I can't complain too much. It was probably difficult to get volunteers out there in the rain.
Like I said, it was a good run. I actually like the course and the race, and I'll probably do it again. I like a course with challenge and variation more than something flat and boring.
The rain just kept it cool. When I did this race two years ago, it was hot. There were only a couple of times the wind kicked up enough to be a problem, so the storm wasn't a big deal.
I got an age group third, but out of only 5. The two ahead of me in my age group are faster than I am, so I can't claim I would have finished farther up without all the confusion.
1:54:05 for 14.1 miles, including time spent wondering which way to go and asking for directions.
Because no other runners in my age group in the Grand Prix ran this race, I moved into age group first place in the Grand Prix. I need to run at least three more of the five remaining Grand Prix races this year. I have a pretty good shot at it.

Wednesday, March 1, 2006

Cherry Picking Races

This is an article I wrote back in 2006 for the East Valley Runners club newsletter.

Cherry-Picking Races

If you already have a wall or a drawer or a closet full of medals and trophies you’ve won running, then you can skip this little article. You either already know everything I’m about to say, or you don’t need to know it.
But if, like me, you usually finish somewhere in the middle of the pack, and those age group medals always seem out of reach, let me give you some suggestions on how to find the low-hanging fruit.
Runners like us need to find the “cherry-picking” races, the races where just about anyone might walk off with a medal. These are the things I look for:

1.far from population centers
Is winning a medal worth the drive to Miami, AZ? I think so, but I’m semi-obsessed.

2. no long history
“Inaugural” is almost always a good word to see in a race description, with the notable exception of enormously over-hyped musical extravaganzas.
Races that have been around for a long time have collected a lot of loyal, hardcore runners, who come expecting to win each year.

3. not on all the major calendars
If you heard about it from your church flyer, but it’s not on the Arizona Road Racer’s online calendar, that’s a good sign. Keep it a secret.

4. on the same day as at least one other race
This goes for races at the same event. For races at the same event, remember, the longer the race, the tougher the competition. This is not to say that some fast guy or gal won’t sometimes spoil your day by choosing the 5K.
Even better than races at the same event are more popular races elsewhere. For example, if you can run an unpopular race out in Surprise on the same weekend as popular races in Cave Creek and Apache Junction.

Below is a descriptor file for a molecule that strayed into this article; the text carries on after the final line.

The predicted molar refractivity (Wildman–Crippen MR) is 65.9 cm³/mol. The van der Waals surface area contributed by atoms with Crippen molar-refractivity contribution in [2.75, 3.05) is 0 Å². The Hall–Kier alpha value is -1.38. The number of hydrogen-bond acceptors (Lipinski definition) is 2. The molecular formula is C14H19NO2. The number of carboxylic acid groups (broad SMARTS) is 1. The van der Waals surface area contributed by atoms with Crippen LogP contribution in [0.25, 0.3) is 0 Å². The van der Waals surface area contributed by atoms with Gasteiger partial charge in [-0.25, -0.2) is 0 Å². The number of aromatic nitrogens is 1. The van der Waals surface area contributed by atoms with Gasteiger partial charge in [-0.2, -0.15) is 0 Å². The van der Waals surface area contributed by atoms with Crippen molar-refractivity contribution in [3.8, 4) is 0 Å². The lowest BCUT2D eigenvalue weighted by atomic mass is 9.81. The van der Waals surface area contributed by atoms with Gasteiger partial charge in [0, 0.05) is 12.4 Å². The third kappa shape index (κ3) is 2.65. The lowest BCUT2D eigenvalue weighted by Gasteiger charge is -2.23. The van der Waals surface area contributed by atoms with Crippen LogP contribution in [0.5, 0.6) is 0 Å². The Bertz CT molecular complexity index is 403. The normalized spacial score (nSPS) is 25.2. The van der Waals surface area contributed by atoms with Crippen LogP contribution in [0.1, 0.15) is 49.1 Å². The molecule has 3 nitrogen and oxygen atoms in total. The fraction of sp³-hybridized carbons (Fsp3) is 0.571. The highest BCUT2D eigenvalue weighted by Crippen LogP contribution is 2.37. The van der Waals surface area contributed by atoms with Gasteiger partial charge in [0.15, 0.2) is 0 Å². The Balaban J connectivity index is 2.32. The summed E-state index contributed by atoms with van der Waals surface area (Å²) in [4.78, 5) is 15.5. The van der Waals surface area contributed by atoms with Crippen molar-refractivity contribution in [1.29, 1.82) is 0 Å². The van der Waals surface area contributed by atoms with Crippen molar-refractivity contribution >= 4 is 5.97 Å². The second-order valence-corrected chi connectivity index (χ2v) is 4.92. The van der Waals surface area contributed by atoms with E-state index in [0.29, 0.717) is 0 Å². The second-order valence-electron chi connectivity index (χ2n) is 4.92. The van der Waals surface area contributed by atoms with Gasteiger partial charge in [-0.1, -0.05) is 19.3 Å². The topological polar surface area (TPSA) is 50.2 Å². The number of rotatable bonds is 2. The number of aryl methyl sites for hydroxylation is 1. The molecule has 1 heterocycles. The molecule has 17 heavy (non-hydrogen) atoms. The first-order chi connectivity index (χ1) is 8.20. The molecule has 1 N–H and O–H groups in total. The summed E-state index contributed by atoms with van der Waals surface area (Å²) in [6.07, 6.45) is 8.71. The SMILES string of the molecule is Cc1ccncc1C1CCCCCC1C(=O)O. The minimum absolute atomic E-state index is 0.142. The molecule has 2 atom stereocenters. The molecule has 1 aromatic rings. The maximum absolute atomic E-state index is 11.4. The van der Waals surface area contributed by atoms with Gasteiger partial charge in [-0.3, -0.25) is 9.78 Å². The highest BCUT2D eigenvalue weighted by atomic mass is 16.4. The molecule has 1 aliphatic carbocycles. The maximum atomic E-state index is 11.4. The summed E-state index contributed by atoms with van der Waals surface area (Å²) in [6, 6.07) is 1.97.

5. not on a holiday or weekend
All of the big races will be on weekends, but that’s not what you’re looking for. And even the small races can get a good turnout near a holiday.
However, these holiday weekends often have too many races going on, so if you pick the right one, it works out.

6. five year age groups
One of the problems with smaller races is that sometimes they have age groups of ten years or more, or they do not give out any age group awards at all. It’s nice to find out if they will have five year age groups.

Well, those are my tips for finding the races where you can occasionally come away with some hardware. I hope this helps you, my fellow EVR members, but if you’re a male, 45-49, I hope it doesn’t help too much.
There are other methods to increase your odds of winning, but they are much more strenuous than this. And they require spending a significant amount of time running at the track.

Good luck, and see you at the races,

Sunday, February 19, 2006

Desert Classic Marathon 2006

I have to get this race written up before I run another one, so here goes.
This was a small race. It has usually been small, with maybe a hundred runners, but last year there were a lot of organizational problems.
This year it was the same day as the Lost Dutchman Marathon on the other side of the Phoenix metropolitan area, which was much more promoted.
So there were only about fifty marathoners, and a little over 150 half marathoners, at the Desert Classic.
It was a nice morning in Surprise, just a little cold. I know many of you are more used to freezing temperatures than I am, so it might not have seemed that cold to you. But it was cold to me. I stayed in my car as long as I could.
I got to the start with just two minutes to go and started moving up through the pack toward the front. Then they delayed the start while trying to figure out a mixup that had happened with a few of the numbers and chips. The announcer kept calling out names of people they needed to come forward and show their numbers. This took about 10 minutes, and before the end of it, people were shivering and shouting to start.